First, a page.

03 Jun PeopleWise: Alejandro Tortoriello
Grit. A trait emphasizing passion and perseverance, grit is a difficult characteristic to integrate into one’s own life, but that’s exactly what Alex Tortoriello does.
Alex Tortoriello, Bio-Innovation Fellow at MD Anderson in Houston, has an impressive and extensive history of entrepreneurship and innovation. Growing up in Monterrey, Mexico, Alex’s career began with his job as a volunteer firefighter and EMT in high school. While diligently studying biology and physics, he spent his after-school hours saving families from blazes and going on ambulance duty. Following his high school graduation, Alex went to the best university in Mexico, Monterrey Tech. There he pursued engineering, all the while continuing to work at the fire department and studying anatomy. His passion for helping people eventually caught up with him, and Alex decided to change his major.
The following year, Alex was at medical school, and in the true embodiment of grit, he was simultaneously pursuing a bachelor degree in biosciences and community service. Yet, Alex was underwhelmed. The medical service programs simply weren’t challenging or interesting enough, so Alex’s answer was to propose an entirely new program of his own. In an underserved and underprivileged community, Alex implemented a science workshop program for middle school students, teaching them to use lab equipment and other applicable skills.
Fast forward six months, the principal of the school calls Alex to his office and asks, “What did you do with those kids?” It turns out that they were problem students and were projected to drop out before high school, and through Alex’s program, had become top performers and were instilled with a newfound love for learning and science.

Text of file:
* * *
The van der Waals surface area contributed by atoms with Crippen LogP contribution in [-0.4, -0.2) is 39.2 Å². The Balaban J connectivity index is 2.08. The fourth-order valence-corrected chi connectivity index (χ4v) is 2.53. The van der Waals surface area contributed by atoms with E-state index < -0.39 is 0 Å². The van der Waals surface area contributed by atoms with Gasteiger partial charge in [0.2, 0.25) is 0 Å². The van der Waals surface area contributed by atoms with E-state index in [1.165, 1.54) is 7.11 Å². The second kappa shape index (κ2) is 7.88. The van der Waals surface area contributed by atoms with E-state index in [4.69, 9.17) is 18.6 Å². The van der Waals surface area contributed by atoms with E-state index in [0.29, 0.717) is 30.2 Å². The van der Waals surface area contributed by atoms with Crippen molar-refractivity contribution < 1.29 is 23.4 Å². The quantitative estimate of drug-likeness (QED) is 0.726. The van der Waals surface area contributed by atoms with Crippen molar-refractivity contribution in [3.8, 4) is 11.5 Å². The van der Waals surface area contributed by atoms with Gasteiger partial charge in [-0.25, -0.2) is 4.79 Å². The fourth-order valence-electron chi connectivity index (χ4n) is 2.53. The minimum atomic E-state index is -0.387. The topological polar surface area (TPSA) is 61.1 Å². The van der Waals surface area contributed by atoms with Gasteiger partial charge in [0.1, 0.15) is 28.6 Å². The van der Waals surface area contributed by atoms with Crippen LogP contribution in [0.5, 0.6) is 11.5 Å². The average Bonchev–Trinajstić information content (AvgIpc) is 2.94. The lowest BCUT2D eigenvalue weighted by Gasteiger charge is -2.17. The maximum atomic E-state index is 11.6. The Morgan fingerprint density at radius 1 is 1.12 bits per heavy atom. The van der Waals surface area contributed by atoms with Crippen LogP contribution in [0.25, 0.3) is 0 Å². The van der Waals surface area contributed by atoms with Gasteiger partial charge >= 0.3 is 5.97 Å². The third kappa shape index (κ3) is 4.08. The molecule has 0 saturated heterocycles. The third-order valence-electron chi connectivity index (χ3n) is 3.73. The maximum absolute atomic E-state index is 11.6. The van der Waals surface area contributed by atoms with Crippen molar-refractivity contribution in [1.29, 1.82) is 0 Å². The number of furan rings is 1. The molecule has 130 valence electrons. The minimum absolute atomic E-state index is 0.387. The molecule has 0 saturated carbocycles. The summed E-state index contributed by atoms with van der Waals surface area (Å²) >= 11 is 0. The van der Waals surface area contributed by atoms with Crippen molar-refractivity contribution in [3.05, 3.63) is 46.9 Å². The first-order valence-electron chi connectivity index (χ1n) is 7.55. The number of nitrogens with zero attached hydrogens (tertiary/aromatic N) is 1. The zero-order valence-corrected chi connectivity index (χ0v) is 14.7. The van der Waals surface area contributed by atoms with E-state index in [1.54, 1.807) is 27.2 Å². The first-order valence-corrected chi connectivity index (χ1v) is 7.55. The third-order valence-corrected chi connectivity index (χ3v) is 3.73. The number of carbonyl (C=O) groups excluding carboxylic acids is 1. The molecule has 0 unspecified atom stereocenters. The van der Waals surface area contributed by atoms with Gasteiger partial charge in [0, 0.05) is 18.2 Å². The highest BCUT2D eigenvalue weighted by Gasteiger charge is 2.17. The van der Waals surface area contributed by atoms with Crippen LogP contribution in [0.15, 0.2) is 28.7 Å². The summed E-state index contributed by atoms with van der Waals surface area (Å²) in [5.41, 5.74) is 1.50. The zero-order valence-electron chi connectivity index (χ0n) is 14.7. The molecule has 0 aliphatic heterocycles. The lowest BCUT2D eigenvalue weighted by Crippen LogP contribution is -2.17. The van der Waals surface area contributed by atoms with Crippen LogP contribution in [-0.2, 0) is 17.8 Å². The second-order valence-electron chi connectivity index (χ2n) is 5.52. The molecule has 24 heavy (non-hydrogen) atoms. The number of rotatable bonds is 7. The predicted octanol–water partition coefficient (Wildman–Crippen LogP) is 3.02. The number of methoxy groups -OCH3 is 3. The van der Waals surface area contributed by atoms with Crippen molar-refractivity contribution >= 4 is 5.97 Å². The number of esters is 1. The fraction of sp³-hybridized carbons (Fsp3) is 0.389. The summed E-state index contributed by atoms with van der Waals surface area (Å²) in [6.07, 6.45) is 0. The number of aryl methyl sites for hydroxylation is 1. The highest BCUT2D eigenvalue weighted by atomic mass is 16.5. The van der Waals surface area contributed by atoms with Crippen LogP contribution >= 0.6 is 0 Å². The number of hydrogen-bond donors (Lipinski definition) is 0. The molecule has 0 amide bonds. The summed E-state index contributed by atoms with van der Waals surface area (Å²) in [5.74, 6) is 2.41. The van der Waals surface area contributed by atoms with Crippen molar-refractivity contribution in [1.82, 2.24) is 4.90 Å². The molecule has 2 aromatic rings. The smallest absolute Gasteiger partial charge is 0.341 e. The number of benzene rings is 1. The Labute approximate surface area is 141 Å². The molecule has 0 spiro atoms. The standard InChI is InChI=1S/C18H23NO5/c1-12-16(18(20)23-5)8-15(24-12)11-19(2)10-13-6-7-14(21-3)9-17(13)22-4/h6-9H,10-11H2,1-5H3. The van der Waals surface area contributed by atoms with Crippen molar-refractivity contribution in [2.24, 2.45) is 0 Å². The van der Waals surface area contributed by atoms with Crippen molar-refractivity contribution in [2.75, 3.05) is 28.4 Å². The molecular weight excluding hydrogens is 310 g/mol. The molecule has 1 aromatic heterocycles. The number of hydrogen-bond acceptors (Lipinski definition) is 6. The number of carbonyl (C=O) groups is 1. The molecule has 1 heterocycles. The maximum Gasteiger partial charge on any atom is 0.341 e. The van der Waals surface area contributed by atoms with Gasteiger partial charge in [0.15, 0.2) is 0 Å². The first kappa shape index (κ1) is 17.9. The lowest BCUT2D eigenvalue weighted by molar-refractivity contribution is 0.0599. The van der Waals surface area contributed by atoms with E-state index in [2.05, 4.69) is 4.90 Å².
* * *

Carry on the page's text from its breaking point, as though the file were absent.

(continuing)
This was the inspiration for Alex’s first startup: METAS, a social business that offers health workshops for children in an effort to solve public health issues from their core. The business helps more than 8,000 students, and invented the program “Workshop for Workshop,” where scholarships are given to students in need. His second startup, RIO Complex, was inspired after he noticed that his professors with private practices had very little business because they had very little functional space. RIO Complex leased and managed medical offices for private practice doctors.
Alex’s drive to achieve follows him internationally, when he went to MD Anderson for his final year of medical school. There, a new position was created, the Bio-Innovation Odyssey Fellowship. His role there is to help researchers and clinicians that have ideas with potential commercial value put them on the market. The primary focus of the fellowship is the NSF Innovation Corps (I-Corps) program, designed to increase the economic impact of the research dollars invested every year.
Here and now, Alex’s success in medicine, entrepreneurship, innovation, and technology commercialization leads him to his crucial role to OwlSpark’s founders teams as a lecturer and mentor. We hope that from Alex’s experience and mentorship, our teams learn and appreciate the value of grit this summer.
The most important thing is to learn from your mistakes. Identify them, grow from them, and make things better.